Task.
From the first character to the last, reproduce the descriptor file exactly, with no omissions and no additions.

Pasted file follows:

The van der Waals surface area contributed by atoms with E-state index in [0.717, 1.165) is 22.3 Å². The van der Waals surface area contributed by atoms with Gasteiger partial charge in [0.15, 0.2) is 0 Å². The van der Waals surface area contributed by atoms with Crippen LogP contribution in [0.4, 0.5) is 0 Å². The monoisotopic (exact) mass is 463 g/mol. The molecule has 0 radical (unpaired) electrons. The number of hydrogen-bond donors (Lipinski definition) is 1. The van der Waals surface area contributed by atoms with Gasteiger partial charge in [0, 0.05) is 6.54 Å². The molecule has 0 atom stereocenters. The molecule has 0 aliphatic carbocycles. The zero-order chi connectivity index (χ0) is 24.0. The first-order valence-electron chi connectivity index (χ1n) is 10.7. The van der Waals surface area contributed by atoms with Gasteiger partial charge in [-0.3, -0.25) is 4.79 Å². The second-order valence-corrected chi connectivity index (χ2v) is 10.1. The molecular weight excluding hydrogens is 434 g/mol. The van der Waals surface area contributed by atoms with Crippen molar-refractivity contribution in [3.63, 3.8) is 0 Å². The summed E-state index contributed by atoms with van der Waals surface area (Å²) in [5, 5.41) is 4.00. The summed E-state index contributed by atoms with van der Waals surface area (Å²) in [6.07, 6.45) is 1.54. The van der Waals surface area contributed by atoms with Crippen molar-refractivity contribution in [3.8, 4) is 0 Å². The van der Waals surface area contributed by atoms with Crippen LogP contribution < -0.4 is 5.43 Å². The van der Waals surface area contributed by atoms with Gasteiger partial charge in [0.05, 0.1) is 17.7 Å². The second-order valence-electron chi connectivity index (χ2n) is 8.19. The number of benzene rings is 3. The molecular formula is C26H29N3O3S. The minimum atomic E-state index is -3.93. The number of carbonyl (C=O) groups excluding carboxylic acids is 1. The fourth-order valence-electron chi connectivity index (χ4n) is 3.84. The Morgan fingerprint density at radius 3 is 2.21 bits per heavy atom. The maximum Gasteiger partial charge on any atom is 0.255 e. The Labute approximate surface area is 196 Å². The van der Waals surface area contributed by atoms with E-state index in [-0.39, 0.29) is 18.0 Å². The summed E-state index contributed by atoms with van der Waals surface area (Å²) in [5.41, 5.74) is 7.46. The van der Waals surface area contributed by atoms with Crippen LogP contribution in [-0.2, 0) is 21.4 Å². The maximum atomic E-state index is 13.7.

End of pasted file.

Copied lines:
The van der Waals surface area contributed by atoms with E-state index in [0.717, 1.165) is 22.3 Å². The van der Waals surface area contributed by atoms with Gasteiger partial charge in [0.15, 0.2) is 0 Å². The van der Waals surface area contributed by atoms with Crippen LogP contribution in [0.4, 0.5) is 0 Å². The monoisotopic (exact) mass is 463 g/mol. The molecule has 0 radical (unpaired) electrons. The number of hydrogen-bond donors (Lipinski definition) is 1. The van der Waals surface area contributed by atoms with Gasteiger partial charge in [0, 0.05) is 6.54 Å². The molecule has 0 atom stereocenters. The molecule has 0 aliphatic carbocycles. The zero-order chi connectivity index (χ0) is 24.0. The first-order valence-electron chi connectivity index (χ1n) is 10.7. The van der Waals surface area contributed by atoms with Gasteiger partial charge in [-0.3, -0.25) is 4.79 Å². The second-order valence-corrected chi connectivity index (χ2v) is 10.1. The molecular weight excluding hydrogens is 434 g/mol. The van der Waals surface area contributed by atoms with Crippen molar-refractivity contribution in [3.63, 3.8) is 0 Å². The summed E-state index contributed by atoms with van der Waals surface area (Å²) in [5, 5.41) is 4.00. The summed E-state index contributed by atoms with van der Waals surface area (Å²) in [6.07, 6.45) is 1.54. The van der Waals surface area contributed by atoms with Crippen molar-refractivity contribution in [3.8, 4) is 0 Å². The van der Waals surface area contributed by atoms with Crippen LogP contribution < -0.4 is 5.43 Å². The van der Waals surface area contributed by atoms with Gasteiger partial charge in [0.05, 0.1) is 17.7 Å². The second-order valence-electron chi connectivity index (χ2n) is 8.19. The number of benzene rings is 3. The molecular formula is C26H29N3O3S. The minimum atomic E-state index is -3.93. The number of carbonyl (C=O) groups excluding carboxylic acids is 1. The fourth-order valence-electron chi connectivity index (χ4n) is 3.84. The Morgan fingerprint density at radius 3 is 2.21 bits per heavy atom. The maximum Gasteiger partial charge on any atom is 0.255 e. The Labute approximate surface area is 196 Å². The van der Waals surface area contributed by atoms with E-state index in [-0.39, 0.29) is 18.0 Å². The summed E-state index contributed by atoms with van der Waals surface area (Å²) in [5.41, 5.74) is 7.46. The van der Waals surface area contributed by atoms with Crippen LogP contribution in [-0.2, 0) is 21.4 Å². The maximum atomic E-state index is 13.7.